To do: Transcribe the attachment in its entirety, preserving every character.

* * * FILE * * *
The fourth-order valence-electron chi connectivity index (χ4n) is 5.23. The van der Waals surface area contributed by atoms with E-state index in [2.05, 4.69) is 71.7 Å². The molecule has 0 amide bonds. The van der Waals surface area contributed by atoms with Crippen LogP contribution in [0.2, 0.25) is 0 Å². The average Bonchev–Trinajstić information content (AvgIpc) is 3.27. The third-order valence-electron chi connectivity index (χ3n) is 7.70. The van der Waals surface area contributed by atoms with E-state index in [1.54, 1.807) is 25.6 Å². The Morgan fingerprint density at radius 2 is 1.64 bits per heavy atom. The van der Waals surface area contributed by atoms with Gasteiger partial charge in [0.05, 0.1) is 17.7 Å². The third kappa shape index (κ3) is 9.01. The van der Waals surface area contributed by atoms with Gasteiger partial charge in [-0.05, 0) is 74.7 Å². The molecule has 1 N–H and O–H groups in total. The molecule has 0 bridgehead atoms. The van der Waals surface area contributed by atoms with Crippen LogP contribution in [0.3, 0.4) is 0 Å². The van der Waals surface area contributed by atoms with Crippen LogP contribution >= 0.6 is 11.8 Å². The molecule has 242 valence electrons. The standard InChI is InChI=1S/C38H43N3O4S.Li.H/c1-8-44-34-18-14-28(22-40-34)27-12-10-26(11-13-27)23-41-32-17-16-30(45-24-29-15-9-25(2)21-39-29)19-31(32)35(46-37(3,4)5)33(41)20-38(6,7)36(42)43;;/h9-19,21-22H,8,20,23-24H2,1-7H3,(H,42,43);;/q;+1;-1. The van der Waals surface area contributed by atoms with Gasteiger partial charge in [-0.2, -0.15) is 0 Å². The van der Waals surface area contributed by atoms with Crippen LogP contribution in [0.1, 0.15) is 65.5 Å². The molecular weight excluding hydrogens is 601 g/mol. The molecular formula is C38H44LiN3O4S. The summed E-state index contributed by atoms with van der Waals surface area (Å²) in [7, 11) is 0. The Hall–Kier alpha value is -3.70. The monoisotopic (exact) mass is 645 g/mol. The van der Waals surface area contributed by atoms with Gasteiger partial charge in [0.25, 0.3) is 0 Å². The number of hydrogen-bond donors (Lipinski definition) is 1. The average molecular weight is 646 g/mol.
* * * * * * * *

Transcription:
The fourth-order valence-electron chi connectivity index (χ4n) is 5.23. The van der Waals surface area contributed by atoms with E-state index in [2.05, 4.69) is 71.7 Å². The molecule has 0 amide bonds. The van der Waals surface area contributed by atoms with Crippen LogP contribution in [0.2, 0.25) is 0 Å². The average Bonchev–Trinajstić information content (AvgIpc) is 3.27. The third-order valence-electron chi connectivity index (χ3n) is 7.70. The van der Waals surface area contributed by atoms with E-state index in [1.54, 1.807) is 25.6 Å². The Morgan fingerprint density at radius 2 is 1.64 bits per heavy atom. The van der Waals surface area contributed by atoms with Gasteiger partial charge in [0.05, 0.1) is 17.7 Å². The third kappa shape index (κ3) is 9.01. The van der Waals surface area contributed by atoms with Gasteiger partial charge in [-0.05, 0) is 74.7 Å². The molecule has 1 N–H and O–H groups in total. The molecule has 0 bridgehead atoms. The van der Waals surface area contributed by atoms with Crippen LogP contribution in [0.3, 0.4) is 0 Å². The van der Waals surface area contributed by atoms with Crippen LogP contribution >= 0.6 is 11.8 Å². The molecule has 242 valence electrons. The standard InChI is InChI=1S/C38H43N3O4S.Li.H/c1-8-44-34-18-14-28(22-40-34)27-12-10-26(11-13-27)23-41-32-17-16-30(45-24-29-15-9-25(2)21-39-29)19-31(32)35(46-37(3,4)5)33(41)20-38(6,7)36(42)43;;/h9-19,21-22H,8,20,23-24H2,1-7H3,(H,42,43);;/q;+1;-1. The van der Waals surface area contributed by atoms with Gasteiger partial charge in [-0.2, -0.15) is 0 Å². The van der Waals surface area contributed by atoms with Crippen LogP contribution in [0.1, 0.15) is 65.5 Å². The molecular weight excluding hydrogens is 601 g/mol. The molecular formula is C38H44LiN3O4S. The summed E-state index contributed by atoms with van der Waals surface area (Å²) in [7, 11) is 0. The Hall–Kier alpha value is -3.70. The monoisotopic (exact) mass is 645 g/mol. The van der Waals surface area contributed by atoms with Gasteiger partial charge in [0.25, 0.3) is 0 Å². The number of hydrogen-bond donors (Lipinski definition) is 1. The average molecular weight is 646 g/mol.